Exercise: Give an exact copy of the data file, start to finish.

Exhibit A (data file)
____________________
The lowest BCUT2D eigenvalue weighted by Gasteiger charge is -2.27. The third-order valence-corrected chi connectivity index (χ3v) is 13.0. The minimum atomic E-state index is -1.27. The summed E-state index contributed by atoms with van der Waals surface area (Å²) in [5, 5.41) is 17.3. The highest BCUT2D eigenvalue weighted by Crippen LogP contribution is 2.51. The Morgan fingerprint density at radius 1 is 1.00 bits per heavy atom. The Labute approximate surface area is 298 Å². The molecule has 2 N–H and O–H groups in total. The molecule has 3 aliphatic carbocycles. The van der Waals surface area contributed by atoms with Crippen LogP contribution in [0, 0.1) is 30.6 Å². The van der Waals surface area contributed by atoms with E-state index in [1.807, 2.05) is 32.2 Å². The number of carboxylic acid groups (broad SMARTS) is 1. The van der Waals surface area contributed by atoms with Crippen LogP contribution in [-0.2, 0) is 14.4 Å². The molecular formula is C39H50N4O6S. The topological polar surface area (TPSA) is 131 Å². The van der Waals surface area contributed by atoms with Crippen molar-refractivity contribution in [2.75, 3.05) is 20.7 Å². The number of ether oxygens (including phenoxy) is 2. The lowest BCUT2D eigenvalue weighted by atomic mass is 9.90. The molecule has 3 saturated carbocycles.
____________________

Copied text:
The lowest BCUT2D eigenvalue weighted by Gasteiger charge is -2.27. The third-order valence-corrected chi connectivity index (χ3v) is 13.0. The minimum atomic E-state index is -1.27. The summed E-state index contributed by atoms with van der Waals surface area (Å²) in [5, 5.41) is 17.3. The highest BCUT2D eigenvalue weighted by Crippen LogP contribution is 2.51. The Morgan fingerprint density at radius 1 is 1.00 bits per heavy atom. The Labute approximate surface area is 298 Å². The molecule has 2 N–H and O–H groups in total. The molecule has 3 aliphatic carbocycles. The van der Waals surface area contributed by atoms with Crippen LogP contribution in [0, 0.1) is 30.6 Å². The van der Waals surface area contributed by atoms with E-state index in [1.807, 2.05) is 32.2 Å². The number of carboxylic acid groups (broad SMARTS) is 1. The van der Waals surface area contributed by atoms with Crippen LogP contribution in [-0.2, 0) is 14.4 Å². The molecular formula is C39H50N4O6S. The topological polar surface area (TPSA) is 131 Å². The van der Waals surface area contributed by atoms with Crippen molar-refractivity contribution in [2.75, 3.05) is 20.7 Å². The number of ether oxygens (including phenoxy) is 2. The lowest BCUT2D eigenvalue weighted by atomic mass is 9.90. The molecule has 3 saturated carbocycles.